You are also well known for fantastic artwork and well packaged releases. Tell us a bit about how these were created.
This is Fred's domain. He's a brilliant graphic designer and packaging freak. I've learnt a lot over the years, but I can't pretend I contribute much to the process - it's more a case of seeing it and saying 'wow! yup, that'll do it!'. After the tracks were written we'd kind of split into two, revert back to type, and I'd polish and mix the tracks while Fred and Airside nailed the sleeves. Brilliantly.

How closely do the designs tie in with the music?

They come fundamentally from the same source, untranslated, so they're very tied in indeed. And it shows.

So when is Lemon Jelly coming out of hibernation?

... is the big question we're both asked regularly. We're good friends. It's like a volcano - could stay dormant for years, could go off tomorrow. Who knows?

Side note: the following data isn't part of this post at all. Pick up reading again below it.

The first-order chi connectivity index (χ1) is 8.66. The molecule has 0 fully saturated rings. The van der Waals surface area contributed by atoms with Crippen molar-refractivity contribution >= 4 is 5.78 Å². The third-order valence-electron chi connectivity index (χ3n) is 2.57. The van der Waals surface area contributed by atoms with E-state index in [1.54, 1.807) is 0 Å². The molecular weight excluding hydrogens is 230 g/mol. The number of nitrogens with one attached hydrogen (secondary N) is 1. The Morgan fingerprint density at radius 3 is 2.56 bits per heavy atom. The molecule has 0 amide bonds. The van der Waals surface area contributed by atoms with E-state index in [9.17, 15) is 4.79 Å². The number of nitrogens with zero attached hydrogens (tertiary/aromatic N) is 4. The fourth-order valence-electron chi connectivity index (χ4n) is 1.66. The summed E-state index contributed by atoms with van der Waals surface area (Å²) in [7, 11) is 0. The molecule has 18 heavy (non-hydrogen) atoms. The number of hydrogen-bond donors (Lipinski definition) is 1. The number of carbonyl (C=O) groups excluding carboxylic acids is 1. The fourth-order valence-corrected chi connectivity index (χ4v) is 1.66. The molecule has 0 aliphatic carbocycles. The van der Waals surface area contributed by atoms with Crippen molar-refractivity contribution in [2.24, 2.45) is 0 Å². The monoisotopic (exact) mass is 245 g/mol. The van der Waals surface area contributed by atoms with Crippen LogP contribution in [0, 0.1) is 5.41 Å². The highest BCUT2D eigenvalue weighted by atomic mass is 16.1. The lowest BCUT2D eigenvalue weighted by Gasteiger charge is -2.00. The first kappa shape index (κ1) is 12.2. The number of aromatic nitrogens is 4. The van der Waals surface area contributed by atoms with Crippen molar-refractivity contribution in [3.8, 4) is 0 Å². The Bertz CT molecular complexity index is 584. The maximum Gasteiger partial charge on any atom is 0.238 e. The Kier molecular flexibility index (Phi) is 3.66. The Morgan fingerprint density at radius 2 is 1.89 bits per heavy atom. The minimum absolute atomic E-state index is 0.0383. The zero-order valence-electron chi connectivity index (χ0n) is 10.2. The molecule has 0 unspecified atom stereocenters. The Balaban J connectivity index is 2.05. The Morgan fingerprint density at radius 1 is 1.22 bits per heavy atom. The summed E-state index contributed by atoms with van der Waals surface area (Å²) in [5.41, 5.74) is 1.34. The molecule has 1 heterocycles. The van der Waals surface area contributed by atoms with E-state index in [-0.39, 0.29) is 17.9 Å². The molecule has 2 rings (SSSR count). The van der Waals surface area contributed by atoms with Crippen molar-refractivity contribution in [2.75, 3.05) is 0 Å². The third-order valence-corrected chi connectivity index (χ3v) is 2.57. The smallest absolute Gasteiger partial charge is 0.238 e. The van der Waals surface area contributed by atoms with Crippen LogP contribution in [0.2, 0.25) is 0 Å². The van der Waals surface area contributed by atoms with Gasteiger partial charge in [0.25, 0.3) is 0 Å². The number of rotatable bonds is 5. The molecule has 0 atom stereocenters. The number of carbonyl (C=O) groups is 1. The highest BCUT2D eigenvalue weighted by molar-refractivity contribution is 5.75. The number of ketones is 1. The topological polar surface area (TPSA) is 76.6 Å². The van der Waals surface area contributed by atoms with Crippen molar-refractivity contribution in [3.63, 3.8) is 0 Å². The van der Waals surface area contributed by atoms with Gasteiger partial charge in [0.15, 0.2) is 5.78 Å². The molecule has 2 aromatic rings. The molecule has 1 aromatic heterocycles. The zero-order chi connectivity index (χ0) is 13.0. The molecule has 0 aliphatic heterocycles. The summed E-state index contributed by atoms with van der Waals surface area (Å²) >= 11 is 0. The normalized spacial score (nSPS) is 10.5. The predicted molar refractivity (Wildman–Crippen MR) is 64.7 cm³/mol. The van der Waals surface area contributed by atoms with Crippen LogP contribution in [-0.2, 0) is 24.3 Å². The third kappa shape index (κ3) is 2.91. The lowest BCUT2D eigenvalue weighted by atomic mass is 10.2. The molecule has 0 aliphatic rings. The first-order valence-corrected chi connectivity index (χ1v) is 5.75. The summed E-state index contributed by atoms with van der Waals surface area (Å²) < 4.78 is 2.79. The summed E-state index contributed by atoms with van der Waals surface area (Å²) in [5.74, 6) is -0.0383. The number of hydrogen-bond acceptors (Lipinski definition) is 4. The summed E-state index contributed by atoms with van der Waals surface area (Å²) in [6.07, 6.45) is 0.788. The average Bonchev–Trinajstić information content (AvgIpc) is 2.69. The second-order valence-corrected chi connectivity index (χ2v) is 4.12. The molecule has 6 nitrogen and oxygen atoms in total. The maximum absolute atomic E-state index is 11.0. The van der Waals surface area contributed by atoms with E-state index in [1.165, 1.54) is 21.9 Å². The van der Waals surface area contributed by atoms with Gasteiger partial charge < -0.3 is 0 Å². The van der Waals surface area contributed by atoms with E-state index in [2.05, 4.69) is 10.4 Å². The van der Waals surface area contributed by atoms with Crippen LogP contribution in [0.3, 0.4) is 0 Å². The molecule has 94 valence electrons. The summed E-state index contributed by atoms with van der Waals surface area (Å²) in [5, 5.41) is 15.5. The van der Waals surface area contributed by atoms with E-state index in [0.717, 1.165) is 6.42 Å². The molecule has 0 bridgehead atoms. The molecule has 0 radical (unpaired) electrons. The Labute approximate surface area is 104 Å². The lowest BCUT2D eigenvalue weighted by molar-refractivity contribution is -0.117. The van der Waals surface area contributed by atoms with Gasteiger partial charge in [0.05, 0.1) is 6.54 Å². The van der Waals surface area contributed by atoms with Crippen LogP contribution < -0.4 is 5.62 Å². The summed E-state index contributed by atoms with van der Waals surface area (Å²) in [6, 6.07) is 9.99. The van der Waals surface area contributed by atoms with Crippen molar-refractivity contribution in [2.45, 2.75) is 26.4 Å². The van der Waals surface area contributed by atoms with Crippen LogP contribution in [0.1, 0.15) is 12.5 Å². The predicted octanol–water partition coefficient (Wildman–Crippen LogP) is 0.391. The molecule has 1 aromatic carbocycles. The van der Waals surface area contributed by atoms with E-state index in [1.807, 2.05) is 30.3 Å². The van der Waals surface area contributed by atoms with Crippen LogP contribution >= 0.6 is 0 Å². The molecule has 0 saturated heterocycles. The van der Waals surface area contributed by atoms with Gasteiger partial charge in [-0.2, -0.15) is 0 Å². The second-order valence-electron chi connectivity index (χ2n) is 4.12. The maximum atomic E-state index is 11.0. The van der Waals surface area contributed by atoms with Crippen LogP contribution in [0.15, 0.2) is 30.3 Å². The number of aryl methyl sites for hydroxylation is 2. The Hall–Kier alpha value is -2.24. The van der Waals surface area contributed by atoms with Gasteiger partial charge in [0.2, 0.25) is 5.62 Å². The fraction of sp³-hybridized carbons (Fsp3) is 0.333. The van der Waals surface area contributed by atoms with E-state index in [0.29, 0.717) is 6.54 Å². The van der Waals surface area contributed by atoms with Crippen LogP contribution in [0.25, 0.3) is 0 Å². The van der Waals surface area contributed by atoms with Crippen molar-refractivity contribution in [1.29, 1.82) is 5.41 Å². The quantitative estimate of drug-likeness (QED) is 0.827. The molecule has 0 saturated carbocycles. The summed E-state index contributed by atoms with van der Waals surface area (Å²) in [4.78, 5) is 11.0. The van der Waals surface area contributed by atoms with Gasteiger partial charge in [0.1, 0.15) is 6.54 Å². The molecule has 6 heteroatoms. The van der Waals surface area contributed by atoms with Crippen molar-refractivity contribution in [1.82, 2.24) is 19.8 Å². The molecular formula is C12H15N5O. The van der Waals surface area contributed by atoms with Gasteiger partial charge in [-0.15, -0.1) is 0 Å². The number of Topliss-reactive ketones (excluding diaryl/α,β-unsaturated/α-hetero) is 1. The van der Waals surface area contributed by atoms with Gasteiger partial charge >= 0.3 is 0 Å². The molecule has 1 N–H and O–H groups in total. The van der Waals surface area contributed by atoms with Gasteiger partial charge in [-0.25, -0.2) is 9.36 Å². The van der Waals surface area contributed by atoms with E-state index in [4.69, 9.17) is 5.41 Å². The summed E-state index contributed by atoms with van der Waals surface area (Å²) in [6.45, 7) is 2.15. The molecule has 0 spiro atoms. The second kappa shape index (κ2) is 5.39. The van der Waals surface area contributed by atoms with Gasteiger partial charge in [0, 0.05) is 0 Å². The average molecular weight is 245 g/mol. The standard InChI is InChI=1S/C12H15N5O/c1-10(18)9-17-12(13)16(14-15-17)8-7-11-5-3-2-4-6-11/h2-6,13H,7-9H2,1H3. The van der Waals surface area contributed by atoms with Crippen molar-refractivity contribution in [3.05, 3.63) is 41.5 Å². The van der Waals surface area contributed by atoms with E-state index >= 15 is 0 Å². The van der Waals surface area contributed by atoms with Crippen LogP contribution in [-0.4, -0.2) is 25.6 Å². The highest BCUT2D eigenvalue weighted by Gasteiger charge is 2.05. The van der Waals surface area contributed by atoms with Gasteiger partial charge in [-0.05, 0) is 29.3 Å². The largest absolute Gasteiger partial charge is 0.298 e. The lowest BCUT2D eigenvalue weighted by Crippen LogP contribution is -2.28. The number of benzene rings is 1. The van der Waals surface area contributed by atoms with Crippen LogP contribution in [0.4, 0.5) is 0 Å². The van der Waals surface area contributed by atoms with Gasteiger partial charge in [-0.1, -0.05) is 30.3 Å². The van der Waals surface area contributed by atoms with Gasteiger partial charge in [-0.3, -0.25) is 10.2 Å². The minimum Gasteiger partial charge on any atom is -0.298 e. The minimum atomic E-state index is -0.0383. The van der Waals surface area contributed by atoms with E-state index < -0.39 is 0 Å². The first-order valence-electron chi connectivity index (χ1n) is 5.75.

Any other projects individually or as a group we should know about?

Fred has released two great mix albums since the last Lemon Jelly release, and is currently releasing solo material as Frank Eddie - it's really excellent stuff. I've been moving more into the left field, working with more ambient electronica and sound art, with electronica recordings and performances in unusual places - down mines, in submarines, 24 hours playing a theremin under the Manhattan Bridge - that kind of thing. I released an album as Blacksand a couple of years ago. I've just completed a secret Olympics-based art installation, details of which will be coming out shortly, and I have a solo album of slightly more conventional material ready for release later on this year. People can follow me on Twitter to find out more - @nickfranglen.